The Kite Runner
Adapted by Matthew Spangler from the novel by Khaled Hosseini
Wyndham's Theatre, London WC2
Reviewed by Jarlath O'Connell
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The problem with adapting big epic novels to the stage is that too often you end up with just the plot.
Khaled Hosseini's much loved novel, which has sold more than 23 million copies, has the epic sweep, large timespan and that blend of the personal and the political, the intimate and the epic, which defines a classic novel.
Here in Matthew Spangler's rather pedestrian adaptation, which runs just short of three hours, we do get swept up in this gripping tale of guilt and atonement but the texture of the novel gets rather lost along the way and too often it appears to have a cloying earnestness to it. By slavishly following the first person narrator of the novel we end up with a chronological series of events and theatre adding nothing.
Giles Croft's staging fatally lacks pace and apart from the quiet poetry of a wedding scene, where the narrative takes a breather, it lacks any real imaginative spark. He created it 2013 as the UK premiere in a co-production for Nottingham Playhouse and Liverpool's Everyman, but Spengler had originated the piece for the stage in California back in 2007. It therefore predates the successful Oscar nominated film version, which would also be known to many.
The story is narrated by Amir, an Afghan refugee living in California and looking back on a childhood incident during the halcyon days of Kabul in the ‘70s which has haunted him his whole life. He and his widowed father Baba, from a comfortable and privileged Pashtun background, were forced to flee after the Soviet invasion. Amir's memories are dominated by his inseparable boyhood friend, Hassan, the kite runner of the title, who was the poor and illiterate son of the family servant and a member of the persecuted Hazara minority. The sensitive Amir's charged relationship with his father plays out in an incident where a fatal misjudgement by him leads to him betraying Hassan, after an altercation with the local bully, Assef. Not surprisingly, Assef later ends up as a Taliban thug. The guilt over all this causes Amir to take a further action which separates him and Hassan for good and leads to his lifelong search for redemption.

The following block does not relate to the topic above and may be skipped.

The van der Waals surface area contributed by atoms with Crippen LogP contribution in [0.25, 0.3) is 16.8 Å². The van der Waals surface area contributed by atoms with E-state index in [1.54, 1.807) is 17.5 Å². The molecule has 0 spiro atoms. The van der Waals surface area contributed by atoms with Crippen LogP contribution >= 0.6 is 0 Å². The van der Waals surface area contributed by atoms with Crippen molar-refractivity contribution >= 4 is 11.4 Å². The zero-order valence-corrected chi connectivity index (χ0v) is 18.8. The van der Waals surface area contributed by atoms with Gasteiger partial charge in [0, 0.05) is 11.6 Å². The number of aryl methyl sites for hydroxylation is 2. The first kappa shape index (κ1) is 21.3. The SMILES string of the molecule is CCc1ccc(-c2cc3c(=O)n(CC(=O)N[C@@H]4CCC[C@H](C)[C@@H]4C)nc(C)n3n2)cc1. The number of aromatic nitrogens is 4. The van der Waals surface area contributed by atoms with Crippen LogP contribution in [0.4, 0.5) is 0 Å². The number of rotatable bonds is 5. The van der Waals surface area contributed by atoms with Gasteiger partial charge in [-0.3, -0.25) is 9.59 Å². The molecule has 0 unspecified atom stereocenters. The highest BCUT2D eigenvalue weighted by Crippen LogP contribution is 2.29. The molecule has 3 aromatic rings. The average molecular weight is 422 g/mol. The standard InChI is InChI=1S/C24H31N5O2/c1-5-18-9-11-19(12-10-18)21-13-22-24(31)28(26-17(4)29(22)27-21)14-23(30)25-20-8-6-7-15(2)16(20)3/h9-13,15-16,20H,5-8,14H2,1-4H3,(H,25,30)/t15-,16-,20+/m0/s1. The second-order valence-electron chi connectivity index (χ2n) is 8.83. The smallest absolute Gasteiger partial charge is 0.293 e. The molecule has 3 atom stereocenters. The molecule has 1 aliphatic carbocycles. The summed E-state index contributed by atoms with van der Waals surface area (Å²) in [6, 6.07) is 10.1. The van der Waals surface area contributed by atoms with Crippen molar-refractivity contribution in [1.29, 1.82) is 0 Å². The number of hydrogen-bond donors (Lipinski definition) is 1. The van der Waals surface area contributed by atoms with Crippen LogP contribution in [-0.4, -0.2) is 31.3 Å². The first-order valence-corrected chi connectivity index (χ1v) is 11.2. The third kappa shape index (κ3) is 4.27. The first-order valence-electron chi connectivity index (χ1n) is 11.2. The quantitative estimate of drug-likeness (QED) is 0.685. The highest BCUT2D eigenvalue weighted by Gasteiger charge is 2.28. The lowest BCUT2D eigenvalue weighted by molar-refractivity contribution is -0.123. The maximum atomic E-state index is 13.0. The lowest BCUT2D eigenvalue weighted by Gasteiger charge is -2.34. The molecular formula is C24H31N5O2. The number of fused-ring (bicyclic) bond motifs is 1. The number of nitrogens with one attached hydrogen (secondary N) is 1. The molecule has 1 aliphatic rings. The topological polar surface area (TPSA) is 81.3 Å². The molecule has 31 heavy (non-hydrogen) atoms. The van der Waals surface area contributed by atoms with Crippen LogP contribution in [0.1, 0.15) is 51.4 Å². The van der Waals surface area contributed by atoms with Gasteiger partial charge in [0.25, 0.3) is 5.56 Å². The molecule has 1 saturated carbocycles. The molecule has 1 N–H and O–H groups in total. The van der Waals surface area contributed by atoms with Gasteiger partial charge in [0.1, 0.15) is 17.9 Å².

Having adults play the characters from childhood, as in Blood Brothers, does occasionally jar, as does the ‘generalised exotic' accents which are often very old Hollywood indeed. Despite this, Ben Turner who combines narrator and lead as Amir, carries the play with ease and has a rapt audience in tears by the end. Emilio Doorgasingh too manages to give the big hearted father much light and shade and his journey from the comfortable upper class life, to Third World refugee hell, to adapting to the zany reality of ‘80s San Francisco, is beautifully etched by him. The slightly built Andrei Costin is genuinely moving too in the difficult role of the innocent and ever loyal Hassan and Antony Bunsee is perfect as a rigid exiled General, who ends up as Amir's father in law.
Unlike the Tricycle's epic play cycle The Great Game or Tony Kushner's Homebody/Kabul the piece does little to really enlighten one about the chequered history of Afghanistan but there is no denying the heart wrenching pull of Hosseini's great tale. It will have a particular impact on those who are not familiar with the novel. Take Kleenex.